Second question: Yes perhaps by trillions of dollars.
First question: It's complicated. The actual number is hard to measure, since literacy isn't a digital, yes/no property. There is a spectrum of reading ability, and so there are lots of different estimates of the number of illiterate people in the USA. Depending on how you define "illiterate" estimates vary from about 8 million to 130 million.
This is hard to count, by being illiterate you can't interact with the tools that most surveys use. You can't fill out a questionnaire on your reading skills if you can't read!
Nevertheless, by most measures, the level is higher than in comparable countries in Western Europe.
There are multiple reasons: Some are historical. A number of factors created a class of people who didn't read. This has lead to family illiteracy, and a cycle of poverty and illiteracy that continues to this day:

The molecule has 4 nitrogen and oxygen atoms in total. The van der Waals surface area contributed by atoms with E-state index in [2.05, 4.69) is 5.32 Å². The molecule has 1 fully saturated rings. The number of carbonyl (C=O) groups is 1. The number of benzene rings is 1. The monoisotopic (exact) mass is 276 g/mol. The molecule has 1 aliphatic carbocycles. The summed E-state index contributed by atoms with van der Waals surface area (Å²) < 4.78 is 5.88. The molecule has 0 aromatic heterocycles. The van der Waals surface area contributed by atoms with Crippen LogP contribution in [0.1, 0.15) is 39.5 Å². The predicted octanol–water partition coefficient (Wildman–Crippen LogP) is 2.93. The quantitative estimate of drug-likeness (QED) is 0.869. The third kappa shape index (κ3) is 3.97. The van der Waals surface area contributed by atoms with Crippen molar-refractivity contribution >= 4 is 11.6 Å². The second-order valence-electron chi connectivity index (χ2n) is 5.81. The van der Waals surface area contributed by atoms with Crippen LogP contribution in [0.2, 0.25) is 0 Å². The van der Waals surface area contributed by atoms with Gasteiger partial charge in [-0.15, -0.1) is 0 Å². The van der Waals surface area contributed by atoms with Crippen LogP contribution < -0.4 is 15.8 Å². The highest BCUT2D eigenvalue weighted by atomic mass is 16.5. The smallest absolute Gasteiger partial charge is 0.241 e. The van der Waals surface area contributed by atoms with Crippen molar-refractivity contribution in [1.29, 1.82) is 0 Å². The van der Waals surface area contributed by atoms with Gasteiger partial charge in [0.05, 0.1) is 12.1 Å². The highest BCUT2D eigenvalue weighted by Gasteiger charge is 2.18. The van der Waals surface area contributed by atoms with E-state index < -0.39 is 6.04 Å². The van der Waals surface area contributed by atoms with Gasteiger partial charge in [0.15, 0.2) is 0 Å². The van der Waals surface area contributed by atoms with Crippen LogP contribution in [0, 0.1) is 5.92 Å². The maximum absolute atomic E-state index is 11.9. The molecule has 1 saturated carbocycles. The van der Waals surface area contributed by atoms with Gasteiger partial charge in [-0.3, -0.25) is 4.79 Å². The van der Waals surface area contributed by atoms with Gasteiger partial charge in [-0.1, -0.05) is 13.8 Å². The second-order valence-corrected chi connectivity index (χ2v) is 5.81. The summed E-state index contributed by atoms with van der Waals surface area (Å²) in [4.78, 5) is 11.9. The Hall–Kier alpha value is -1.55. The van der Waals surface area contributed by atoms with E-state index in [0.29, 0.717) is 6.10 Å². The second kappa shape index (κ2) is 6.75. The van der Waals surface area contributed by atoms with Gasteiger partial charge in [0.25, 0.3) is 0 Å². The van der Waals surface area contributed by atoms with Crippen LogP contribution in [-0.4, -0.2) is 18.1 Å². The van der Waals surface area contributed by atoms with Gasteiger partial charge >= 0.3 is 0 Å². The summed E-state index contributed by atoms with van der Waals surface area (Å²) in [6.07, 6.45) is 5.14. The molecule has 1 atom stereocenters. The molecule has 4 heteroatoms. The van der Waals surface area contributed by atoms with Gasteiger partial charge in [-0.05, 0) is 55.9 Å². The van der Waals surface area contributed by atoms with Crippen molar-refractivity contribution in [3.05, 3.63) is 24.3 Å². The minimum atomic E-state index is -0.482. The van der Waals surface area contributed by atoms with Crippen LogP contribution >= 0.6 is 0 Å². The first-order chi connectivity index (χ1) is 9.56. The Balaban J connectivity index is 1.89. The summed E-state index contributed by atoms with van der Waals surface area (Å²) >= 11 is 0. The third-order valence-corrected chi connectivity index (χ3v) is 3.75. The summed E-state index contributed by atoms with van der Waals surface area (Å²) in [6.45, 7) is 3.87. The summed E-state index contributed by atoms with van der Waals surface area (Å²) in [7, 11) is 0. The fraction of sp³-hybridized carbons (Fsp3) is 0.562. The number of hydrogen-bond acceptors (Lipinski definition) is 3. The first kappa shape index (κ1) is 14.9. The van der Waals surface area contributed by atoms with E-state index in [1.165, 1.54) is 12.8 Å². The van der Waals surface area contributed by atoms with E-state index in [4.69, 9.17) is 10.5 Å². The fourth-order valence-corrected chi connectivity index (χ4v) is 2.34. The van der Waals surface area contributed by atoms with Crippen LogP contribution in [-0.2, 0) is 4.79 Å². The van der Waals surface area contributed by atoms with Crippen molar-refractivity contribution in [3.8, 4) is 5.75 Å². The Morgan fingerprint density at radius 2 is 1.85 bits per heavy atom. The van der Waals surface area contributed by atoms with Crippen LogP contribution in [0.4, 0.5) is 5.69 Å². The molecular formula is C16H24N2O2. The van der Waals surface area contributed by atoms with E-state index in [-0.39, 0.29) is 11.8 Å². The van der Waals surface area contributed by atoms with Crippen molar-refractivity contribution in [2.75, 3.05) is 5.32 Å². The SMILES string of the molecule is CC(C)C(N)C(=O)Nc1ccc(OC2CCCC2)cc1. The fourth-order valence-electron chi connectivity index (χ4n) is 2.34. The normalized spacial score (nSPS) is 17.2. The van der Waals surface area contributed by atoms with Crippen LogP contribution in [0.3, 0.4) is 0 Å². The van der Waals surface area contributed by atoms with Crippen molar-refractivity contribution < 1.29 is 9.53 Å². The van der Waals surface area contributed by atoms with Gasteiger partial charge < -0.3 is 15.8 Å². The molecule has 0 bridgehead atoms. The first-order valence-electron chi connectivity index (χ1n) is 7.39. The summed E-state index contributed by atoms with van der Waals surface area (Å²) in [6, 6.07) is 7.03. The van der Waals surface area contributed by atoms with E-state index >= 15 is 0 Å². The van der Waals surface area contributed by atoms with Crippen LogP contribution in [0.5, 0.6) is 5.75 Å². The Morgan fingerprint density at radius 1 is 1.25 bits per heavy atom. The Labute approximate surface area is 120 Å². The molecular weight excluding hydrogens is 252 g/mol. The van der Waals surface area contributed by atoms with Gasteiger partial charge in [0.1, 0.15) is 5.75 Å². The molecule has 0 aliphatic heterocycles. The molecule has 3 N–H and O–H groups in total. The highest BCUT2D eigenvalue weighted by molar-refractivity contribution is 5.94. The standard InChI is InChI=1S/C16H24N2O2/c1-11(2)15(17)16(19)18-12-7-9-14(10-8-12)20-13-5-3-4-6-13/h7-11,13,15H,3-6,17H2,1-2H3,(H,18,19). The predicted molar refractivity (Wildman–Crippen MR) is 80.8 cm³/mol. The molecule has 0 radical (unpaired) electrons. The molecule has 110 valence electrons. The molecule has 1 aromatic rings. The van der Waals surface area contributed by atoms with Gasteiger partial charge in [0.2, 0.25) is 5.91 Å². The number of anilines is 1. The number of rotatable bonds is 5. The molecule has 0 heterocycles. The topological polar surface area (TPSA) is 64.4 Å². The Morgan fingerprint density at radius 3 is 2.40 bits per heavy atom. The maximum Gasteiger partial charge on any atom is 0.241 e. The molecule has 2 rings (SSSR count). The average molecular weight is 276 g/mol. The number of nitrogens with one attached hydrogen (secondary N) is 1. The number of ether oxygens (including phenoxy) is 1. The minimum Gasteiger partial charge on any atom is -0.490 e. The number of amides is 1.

- There is a history of a racially segregated and discriminatory education system. Specifically, black people were not taught to read in some parts of the USA well into the twentieth century.
- There was job market in which reading skills were not needed to obtain a living wage. In the past, there were jobs in farming and factories for illiterate people.
- There is a decentralised education system, with schools in poor areas not getting the same treatment as those in rich areas.
- There are high levels of immigration. Some immigrants may be from less economically developed countries with high levels of illiteracy, or they may read in a different language, but not English.